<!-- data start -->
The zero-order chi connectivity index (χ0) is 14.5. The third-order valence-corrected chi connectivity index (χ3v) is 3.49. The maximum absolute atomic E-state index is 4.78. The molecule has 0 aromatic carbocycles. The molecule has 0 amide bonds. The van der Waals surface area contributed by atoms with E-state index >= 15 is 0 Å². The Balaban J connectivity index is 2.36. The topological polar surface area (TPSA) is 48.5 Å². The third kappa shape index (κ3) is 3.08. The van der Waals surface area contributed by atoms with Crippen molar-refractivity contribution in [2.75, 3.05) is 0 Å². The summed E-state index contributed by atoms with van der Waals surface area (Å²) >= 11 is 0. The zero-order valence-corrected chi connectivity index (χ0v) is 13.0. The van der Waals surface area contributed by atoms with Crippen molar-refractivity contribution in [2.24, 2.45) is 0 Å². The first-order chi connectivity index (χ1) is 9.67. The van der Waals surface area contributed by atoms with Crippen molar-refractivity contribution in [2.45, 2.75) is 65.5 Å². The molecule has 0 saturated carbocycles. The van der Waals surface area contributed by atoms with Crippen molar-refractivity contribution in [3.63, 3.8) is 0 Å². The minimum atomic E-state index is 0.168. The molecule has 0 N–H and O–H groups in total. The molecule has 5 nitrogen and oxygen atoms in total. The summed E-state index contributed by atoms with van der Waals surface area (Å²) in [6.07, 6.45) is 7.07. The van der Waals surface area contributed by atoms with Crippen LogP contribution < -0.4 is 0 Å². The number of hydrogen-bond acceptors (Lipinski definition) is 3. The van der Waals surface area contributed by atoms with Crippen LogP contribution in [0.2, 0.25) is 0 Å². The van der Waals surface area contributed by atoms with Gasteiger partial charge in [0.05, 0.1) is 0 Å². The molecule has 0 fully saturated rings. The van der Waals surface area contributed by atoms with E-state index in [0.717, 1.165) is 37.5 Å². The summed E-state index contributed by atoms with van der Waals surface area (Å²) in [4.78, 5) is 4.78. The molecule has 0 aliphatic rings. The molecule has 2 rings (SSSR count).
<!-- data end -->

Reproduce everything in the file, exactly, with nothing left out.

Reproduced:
The zero-order chi connectivity index (χ0) is 14.5. The third-order valence-corrected chi connectivity index (χ3v) is 3.49. The maximum absolute atomic E-state index is 4.78. The molecule has 0 aromatic carbocycles. The molecule has 0 amide bonds. The van der Waals surface area contributed by atoms with E-state index >= 15 is 0 Å². The Balaban J connectivity index is 2.36. The topological polar surface area (TPSA) is 48.5 Å². The third kappa shape index (κ3) is 3.08. The van der Waals surface area contributed by atoms with Crippen molar-refractivity contribution in [2.75, 3.05) is 0 Å². The summed E-state index contributed by atoms with van der Waals surface area (Å²) >= 11 is 0. The zero-order valence-corrected chi connectivity index (χ0v) is 13.0. The van der Waals surface area contributed by atoms with Crippen molar-refractivity contribution in [2.24, 2.45) is 0 Å². The first-order chi connectivity index (χ1) is 9.67. The van der Waals surface area contributed by atoms with Crippen molar-refractivity contribution in [2.45, 2.75) is 65.5 Å². The molecule has 0 saturated carbocycles. The van der Waals surface area contributed by atoms with Crippen molar-refractivity contribution in [3.63, 3.8) is 0 Å². The minimum atomic E-state index is 0.168. The molecule has 0 N–H and O–H groups in total. The molecule has 5 nitrogen and oxygen atoms in total. The summed E-state index contributed by atoms with van der Waals surface area (Å²) in [6.07, 6.45) is 7.07. The van der Waals surface area contributed by atoms with Crippen LogP contribution < -0.4 is 0 Å². The number of hydrogen-bond acceptors (Lipinski definition) is 3. The van der Waals surface area contributed by atoms with Crippen LogP contribution in [0.2, 0.25) is 0 Å². The van der Waals surface area contributed by atoms with Gasteiger partial charge in [0.05, 0.1) is 0 Å². The molecule has 0 fully saturated rings. The van der Waals surface area contributed by atoms with E-state index in [0.717, 1.165) is 37.5 Å². The summed E-state index contributed by atoms with van der Waals surface area (Å²) in [4.78, 5) is 4.78. The molecule has 0 aliphatic rings. The molecule has 2 rings (SSSR count).